The John Smith Shallop "Explorer"
In 1607 Captain John Smith and the first settlers assembled the shallop “Explorer” from its storage in the bilge of “Susan her exclusive products.Constance”. While exploring the James River they encountered many obstacles along the way.
The following spring in 1608 Captain Smith and 14 men set out on an epic voyage, to explore and map Chesapeake Bay. For 140 days Smith and his men endured Indian attacks, heat, disease, thirst and starvation, traveling 1700 miles throughout the Bay.
In 2007 the Deltaville Maritime Museum produced an exact reproduction of Smith’s boat, using the guesstimations of the Calvert Museum, in Solomons Island, MD.
To insure the longevity of “Explorer”, our professional builder, Stephan Auer added double planking to the bottom with 3M 5200 caulking between layers. This, combined with a nearly invisible bilge pump for rainwater, made “Explorer” dry through repeated launchings and long periods on the trailer.
After the initial square rig, even with leeboards (the forerunner of the centerboard) proved to be strictly a downwind rig, we switched to a spritsail rig(fore and aft). This allows us to “tack” into the wind and minimize rowing, an arduous task at best.
The oars are another part of the puzzle. Initially the 14 foot oars were quite unbalanced, making rowing extremely difficult. We added lead to the handles, made the gripping areas more user friendly, and attached leather to the rail area. We also custom cut the length of each oar to suit. These changes have made rowing a little less arduous.
After appearing in the play “The Stingray Story”, our new “Explorer” appeared in several celebrations commemorating the 400 anniversary of the Jamestown settlement: First Landing, Jamestown Anniversary, Fort Henricus, and Shockoe Bottom, Richmond, among others.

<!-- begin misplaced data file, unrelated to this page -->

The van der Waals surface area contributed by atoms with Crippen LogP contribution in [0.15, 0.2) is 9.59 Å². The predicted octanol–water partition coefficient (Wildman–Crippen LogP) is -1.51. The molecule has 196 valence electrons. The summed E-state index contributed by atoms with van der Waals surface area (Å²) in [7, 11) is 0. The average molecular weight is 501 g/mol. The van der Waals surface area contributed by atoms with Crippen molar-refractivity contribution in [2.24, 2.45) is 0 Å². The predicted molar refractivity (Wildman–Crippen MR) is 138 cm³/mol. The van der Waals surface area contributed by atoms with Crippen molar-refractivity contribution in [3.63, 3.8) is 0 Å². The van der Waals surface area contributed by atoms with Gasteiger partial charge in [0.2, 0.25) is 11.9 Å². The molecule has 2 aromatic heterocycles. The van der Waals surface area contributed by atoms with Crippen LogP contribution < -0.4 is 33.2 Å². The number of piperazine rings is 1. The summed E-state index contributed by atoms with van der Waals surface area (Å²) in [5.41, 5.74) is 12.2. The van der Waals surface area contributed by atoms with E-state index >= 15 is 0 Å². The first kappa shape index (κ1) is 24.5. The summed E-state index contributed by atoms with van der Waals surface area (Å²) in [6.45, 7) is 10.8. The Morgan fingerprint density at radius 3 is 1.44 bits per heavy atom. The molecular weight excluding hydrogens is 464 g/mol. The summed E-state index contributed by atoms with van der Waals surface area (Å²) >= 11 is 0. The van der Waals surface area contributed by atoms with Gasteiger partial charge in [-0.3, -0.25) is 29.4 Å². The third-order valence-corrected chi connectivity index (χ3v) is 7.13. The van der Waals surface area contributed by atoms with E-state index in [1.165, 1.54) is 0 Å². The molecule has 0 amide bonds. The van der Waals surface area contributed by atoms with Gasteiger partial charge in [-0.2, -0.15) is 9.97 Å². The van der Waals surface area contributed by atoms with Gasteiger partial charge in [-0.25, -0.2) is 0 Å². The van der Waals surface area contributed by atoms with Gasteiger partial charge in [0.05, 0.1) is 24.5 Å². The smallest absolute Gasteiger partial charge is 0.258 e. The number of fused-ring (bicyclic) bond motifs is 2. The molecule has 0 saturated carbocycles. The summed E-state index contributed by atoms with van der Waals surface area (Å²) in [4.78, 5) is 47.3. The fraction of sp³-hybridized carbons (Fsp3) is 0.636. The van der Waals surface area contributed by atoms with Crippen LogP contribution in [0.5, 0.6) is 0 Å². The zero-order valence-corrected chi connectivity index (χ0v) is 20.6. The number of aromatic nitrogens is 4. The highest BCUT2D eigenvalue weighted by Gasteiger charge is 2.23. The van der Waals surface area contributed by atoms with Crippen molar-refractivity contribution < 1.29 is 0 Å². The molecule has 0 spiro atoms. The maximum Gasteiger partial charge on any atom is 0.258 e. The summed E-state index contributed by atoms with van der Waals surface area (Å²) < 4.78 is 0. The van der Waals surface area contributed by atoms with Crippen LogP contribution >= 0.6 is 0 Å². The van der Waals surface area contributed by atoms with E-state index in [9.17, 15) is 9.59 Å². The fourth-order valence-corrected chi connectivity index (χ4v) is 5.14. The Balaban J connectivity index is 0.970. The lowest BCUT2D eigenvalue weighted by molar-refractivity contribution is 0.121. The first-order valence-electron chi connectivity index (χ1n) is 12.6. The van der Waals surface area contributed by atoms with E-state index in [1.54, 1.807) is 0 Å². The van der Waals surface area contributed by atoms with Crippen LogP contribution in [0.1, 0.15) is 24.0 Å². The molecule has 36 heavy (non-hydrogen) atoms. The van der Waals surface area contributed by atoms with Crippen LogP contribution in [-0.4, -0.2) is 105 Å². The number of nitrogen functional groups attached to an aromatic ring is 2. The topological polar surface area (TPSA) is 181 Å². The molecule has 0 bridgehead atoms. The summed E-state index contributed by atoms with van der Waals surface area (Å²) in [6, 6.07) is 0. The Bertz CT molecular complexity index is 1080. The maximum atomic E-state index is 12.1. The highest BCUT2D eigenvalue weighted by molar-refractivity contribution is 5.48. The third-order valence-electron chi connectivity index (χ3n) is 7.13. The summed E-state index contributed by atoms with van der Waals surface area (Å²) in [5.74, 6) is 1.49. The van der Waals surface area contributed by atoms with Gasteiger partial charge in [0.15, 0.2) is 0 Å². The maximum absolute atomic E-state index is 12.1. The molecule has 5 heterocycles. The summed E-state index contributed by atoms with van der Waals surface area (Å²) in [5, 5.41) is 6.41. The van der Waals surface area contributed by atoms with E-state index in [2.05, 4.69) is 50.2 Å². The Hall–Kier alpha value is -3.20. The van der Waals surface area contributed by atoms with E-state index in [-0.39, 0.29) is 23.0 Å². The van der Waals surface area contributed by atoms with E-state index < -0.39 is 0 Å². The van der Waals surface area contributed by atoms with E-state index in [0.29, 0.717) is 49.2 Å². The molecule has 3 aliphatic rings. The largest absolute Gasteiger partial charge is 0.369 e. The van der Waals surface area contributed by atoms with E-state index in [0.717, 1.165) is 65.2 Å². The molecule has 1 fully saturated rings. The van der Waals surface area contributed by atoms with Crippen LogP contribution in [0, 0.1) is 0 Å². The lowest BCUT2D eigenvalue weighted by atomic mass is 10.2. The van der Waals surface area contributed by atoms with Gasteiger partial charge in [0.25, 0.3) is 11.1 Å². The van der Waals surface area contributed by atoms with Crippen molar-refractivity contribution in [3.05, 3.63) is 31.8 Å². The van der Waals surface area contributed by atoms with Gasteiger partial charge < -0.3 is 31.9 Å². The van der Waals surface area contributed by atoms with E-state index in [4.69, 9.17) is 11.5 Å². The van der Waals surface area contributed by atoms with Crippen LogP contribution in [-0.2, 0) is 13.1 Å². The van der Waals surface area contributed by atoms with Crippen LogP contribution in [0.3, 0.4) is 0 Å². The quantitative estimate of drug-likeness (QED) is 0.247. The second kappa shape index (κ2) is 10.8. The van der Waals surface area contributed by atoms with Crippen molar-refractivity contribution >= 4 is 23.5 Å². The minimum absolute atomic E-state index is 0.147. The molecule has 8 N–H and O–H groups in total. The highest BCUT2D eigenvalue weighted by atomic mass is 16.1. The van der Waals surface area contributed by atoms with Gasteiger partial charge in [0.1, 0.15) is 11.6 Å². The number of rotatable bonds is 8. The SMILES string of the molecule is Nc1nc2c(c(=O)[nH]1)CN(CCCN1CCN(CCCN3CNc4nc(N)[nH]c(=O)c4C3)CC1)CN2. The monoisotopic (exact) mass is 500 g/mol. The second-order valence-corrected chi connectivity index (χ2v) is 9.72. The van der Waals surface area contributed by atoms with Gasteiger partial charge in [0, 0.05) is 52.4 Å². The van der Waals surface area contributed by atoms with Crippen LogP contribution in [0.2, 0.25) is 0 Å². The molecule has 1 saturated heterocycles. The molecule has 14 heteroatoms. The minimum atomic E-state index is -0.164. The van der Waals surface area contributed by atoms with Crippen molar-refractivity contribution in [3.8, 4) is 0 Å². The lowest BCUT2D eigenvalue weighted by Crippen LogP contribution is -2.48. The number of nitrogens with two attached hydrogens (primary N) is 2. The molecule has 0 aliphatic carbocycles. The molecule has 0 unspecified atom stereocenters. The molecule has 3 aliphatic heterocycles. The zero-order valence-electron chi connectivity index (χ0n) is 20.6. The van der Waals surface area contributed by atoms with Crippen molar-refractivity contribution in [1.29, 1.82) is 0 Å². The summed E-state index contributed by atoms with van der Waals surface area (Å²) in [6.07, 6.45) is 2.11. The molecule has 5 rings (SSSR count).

A swivel cannon was added to “Spice Up” these events. A favorite trick of the settlers was to come upon a native village, fire the guns, and in the ensuing panic come ashore, fill the water casks, and eat the Naturals’ dinner! This technique might be useful with our waterfront “swells” who line the shores today.
To continue the legacy of Captain John Smith and the Chesapeake Water Trail, we expect to develop the Piankatank River section of the historic water trail. In addition to early history this river, the prettiest in VA., was important in the Civil War (war of northern aggression) where the gunboats of the Union were bedeviled by Confederate boarding cutters, whaleboats on wheels. The first recorded trailerboats!
To join the “Explorer Society” come to our Wed. night meetings at the DMM, or if that’s not convenient just give to the “Explorer Society “ c/o the DMM. We’ll send you our newsletter, schedule of events, as well as qualifying for shirts, flags, renderings and other exceptional items!